18 Jul 2019

Retailers produce some bounce back ability

Growth continues, albeit slower, as businesses gear up for a crunch six months

The key findings from the Office for National Statistics showed:

  • In the three months to June 2019, the quantity bought increased by 0.7%, with growth across all sectors except food stores and department stores; however, this was a slowdown from the stronger growth of 1.6% in the three months to May 2019.
  • The quantity bought in June 2019 increased by 1.0% when compared with May 2019; non-food stores provided the largest contribution to this growth.
  • The year-on-year growth rate shows that the quantity bought in June 2019 increased by 3.8%, with growth across all sectors except department stores, while May 2019 was at 2.2% for the year-on-year growth rate.
  • Online sales as a proportion of all retailing fell to 18.9% in June 2019, from the 19.3% reported in May 2019.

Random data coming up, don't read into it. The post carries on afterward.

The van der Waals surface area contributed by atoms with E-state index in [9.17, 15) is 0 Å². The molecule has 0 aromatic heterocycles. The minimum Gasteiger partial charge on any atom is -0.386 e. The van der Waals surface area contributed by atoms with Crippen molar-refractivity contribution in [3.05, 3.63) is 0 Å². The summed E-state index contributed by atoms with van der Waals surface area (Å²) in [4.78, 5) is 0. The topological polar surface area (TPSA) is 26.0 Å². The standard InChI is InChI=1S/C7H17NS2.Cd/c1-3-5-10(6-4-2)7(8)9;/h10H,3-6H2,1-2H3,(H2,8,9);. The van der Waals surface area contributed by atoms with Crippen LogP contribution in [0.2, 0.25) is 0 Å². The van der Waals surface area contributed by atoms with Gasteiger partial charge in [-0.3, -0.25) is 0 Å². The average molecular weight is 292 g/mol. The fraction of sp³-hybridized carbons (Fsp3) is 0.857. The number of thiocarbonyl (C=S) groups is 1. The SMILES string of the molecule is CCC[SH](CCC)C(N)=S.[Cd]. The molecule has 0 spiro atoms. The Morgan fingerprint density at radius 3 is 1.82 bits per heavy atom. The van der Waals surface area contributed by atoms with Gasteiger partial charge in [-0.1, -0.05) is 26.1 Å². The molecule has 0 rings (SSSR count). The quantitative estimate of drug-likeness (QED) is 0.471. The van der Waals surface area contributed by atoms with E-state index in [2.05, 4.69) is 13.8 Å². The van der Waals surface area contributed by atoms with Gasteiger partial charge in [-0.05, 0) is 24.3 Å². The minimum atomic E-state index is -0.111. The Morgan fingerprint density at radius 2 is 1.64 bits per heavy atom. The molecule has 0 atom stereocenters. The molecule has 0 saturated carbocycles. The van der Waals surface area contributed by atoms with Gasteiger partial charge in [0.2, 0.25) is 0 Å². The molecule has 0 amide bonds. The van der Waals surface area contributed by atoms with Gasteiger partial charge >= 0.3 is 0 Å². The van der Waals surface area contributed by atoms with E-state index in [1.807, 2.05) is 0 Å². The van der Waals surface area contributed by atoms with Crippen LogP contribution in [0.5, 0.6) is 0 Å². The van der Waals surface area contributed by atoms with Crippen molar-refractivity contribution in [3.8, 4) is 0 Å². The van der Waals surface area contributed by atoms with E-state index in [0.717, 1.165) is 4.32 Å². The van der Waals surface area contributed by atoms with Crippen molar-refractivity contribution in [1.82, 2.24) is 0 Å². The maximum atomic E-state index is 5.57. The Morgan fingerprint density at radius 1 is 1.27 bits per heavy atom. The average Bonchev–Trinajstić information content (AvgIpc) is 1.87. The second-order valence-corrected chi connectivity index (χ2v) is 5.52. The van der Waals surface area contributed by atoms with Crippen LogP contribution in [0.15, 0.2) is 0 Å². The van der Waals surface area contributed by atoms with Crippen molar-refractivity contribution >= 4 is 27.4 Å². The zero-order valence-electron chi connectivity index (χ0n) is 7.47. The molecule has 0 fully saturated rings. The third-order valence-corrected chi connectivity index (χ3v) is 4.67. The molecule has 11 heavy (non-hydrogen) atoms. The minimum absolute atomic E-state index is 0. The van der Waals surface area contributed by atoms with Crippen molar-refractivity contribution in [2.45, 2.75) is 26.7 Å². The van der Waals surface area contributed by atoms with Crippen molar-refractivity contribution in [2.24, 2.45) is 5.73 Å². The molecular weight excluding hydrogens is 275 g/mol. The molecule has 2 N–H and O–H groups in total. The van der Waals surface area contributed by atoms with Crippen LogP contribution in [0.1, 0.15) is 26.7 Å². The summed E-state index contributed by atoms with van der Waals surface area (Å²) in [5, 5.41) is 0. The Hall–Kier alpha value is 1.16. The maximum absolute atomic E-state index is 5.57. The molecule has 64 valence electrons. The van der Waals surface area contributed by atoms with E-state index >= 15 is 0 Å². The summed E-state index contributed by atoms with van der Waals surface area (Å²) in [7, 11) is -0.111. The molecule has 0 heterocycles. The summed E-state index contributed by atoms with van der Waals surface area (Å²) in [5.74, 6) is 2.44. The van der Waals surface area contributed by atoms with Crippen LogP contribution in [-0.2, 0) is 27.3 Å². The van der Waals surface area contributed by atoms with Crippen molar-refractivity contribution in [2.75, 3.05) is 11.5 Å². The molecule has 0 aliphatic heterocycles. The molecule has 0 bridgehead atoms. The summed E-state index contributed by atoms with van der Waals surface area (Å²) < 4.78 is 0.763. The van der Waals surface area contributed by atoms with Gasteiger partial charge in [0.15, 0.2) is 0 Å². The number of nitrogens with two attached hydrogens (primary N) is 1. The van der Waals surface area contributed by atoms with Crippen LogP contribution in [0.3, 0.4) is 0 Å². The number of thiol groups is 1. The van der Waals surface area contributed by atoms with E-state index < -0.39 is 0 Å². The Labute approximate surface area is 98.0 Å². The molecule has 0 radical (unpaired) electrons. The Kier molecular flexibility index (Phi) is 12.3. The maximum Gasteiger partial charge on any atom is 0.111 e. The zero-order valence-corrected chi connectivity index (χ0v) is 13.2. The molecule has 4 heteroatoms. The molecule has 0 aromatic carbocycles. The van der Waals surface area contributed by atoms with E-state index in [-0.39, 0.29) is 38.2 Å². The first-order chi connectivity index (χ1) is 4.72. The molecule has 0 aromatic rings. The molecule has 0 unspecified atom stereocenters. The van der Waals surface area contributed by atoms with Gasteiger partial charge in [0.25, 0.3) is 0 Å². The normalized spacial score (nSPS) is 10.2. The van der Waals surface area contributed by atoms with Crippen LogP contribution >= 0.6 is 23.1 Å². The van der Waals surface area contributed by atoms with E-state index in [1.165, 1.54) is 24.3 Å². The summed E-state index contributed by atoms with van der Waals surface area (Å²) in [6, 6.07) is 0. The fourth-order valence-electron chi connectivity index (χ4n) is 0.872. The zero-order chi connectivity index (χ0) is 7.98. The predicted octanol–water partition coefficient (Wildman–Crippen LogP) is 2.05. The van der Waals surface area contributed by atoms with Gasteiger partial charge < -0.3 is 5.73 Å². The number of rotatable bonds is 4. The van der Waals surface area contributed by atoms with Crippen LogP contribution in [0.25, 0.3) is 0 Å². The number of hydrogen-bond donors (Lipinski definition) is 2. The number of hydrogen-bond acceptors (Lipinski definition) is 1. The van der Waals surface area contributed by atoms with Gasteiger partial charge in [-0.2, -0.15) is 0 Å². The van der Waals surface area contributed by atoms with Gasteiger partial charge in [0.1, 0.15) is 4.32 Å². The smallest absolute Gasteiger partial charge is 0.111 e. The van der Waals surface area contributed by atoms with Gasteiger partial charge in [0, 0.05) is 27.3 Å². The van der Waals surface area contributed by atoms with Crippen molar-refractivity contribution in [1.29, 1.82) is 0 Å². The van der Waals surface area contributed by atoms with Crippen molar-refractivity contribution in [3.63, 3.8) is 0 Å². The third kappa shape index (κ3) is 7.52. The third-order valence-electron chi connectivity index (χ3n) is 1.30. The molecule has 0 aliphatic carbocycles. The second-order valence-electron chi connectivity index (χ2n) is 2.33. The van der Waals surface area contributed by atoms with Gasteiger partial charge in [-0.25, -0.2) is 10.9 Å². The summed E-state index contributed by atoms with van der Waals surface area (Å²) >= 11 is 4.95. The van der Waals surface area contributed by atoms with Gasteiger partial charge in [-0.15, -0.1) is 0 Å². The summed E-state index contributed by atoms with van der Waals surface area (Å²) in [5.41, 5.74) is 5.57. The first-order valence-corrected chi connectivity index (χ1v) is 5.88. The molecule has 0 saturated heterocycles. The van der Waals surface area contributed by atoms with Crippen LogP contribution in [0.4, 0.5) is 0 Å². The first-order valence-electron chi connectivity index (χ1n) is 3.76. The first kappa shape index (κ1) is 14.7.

Phil Mullis, Partner and Head of Retail and Wholesale at one of the UK’s leading business advisory firms, Wilkins Kennedy, said: “Results showing growth are slightly surprising in a good way when you consider the volatile backdrop that retailers are trading in.

“The impact of Brexit uncertainty isn’t going away, and retailers will be looking to our next prime minister to address this with some decisiveness over the coming weeks, along with putting into practice some of the pledges that have been made regarding cutting business rates and corporation tax.

“I would draw people’s attention to the three-month on three-month comparison as this is down in terms of both volume and value in June compared to May – I would hope that the trend shows growth ahead.

“For 16 consecutive months the UK has experienced wages outpacing overall inflation but that doesn’t appear to be filtering through to the high street. 

“Retailers are preparing for the golden Christmas period - where a lot of their annual sales are made - not knowing if they’ll be riding the crest of a wave from a Brexit deal, or the misery of coping with a no-deal scenario needing to make extra sales to stay afloat.

“The sooner we have some clarity on the country’s relationship with Europe, the better.”

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